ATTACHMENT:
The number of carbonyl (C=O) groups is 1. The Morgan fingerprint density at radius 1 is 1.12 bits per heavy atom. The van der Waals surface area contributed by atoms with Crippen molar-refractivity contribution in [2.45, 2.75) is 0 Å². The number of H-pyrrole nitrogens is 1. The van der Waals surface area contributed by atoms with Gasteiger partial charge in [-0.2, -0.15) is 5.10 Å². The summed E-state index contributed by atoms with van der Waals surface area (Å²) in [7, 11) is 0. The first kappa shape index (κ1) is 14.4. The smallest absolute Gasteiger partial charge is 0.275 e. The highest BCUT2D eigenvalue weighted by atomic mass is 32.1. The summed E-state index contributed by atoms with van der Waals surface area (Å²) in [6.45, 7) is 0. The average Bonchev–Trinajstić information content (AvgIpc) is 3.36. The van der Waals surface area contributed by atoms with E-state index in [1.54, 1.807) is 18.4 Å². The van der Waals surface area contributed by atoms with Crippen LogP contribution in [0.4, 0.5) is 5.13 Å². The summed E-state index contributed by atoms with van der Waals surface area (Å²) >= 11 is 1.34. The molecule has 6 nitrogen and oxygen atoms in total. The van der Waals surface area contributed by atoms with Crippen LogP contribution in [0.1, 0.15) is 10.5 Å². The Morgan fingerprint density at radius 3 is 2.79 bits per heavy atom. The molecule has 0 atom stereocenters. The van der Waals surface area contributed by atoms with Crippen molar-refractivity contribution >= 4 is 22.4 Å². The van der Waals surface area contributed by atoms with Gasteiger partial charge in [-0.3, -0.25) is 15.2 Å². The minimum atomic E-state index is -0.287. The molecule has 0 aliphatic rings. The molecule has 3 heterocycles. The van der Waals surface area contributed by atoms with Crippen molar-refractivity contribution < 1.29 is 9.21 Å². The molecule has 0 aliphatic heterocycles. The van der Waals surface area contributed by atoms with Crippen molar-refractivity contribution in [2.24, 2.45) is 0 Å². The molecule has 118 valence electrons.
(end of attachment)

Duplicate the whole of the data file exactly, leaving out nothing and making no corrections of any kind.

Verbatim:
The number of carbonyl (C=O) groups is 1. The Morgan fingerprint density at radius 1 is 1.12 bits per heavy atom. The van der Waals surface area contributed by atoms with Crippen molar-refractivity contribution in [2.45, 2.75) is 0 Å². The number of H-pyrrole nitrogens is 1. The van der Waals surface area contributed by atoms with Gasteiger partial charge in [-0.2, -0.15) is 5.10 Å². The summed E-state index contributed by atoms with van der Waals surface area (Å²) in [7, 11) is 0. The first kappa shape index (κ1) is 14.4. The smallest absolute Gasteiger partial charge is 0.275 e. The highest BCUT2D eigenvalue weighted by atomic mass is 32.1. The summed E-state index contributed by atoms with van der Waals surface area (Å²) in [6.45, 7) is 0. The average Bonchev–Trinajstić information content (AvgIpc) is 3.36. The van der Waals surface area contributed by atoms with E-state index in [1.54, 1.807) is 18.4 Å². The van der Waals surface area contributed by atoms with Crippen LogP contribution in [0.4, 0.5) is 5.13 Å². The summed E-state index contributed by atoms with van der Waals surface area (Å²) >= 11 is 1.34. The molecule has 6 nitrogen and oxygen atoms in total. The van der Waals surface area contributed by atoms with Crippen LogP contribution in [0.1, 0.15) is 10.5 Å². The Morgan fingerprint density at radius 3 is 2.79 bits per heavy atom. The molecule has 0 atom stereocenters. The van der Waals surface area contributed by atoms with Crippen molar-refractivity contribution >= 4 is 22.4 Å². The van der Waals surface area contributed by atoms with Gasteiger partial charge in [-0.3, -0.25) is 15.2 Å². The minimum atomic E-state index is -0.287. The molecule has 0 aliphatic rings. The molecule has 3 heterocycles. The van der Waals surface area contributed by atoms with Crippen molar-refractivity contribution < 1.29 is 9.21 Å². The molecule has 0 aliphatic heterocycles. The van der Waals surface area contributed by atoms with Crippen molar-refractivity contribution in [2.24, 2.45) is 0 Å². The molecule has 118 valence electrons.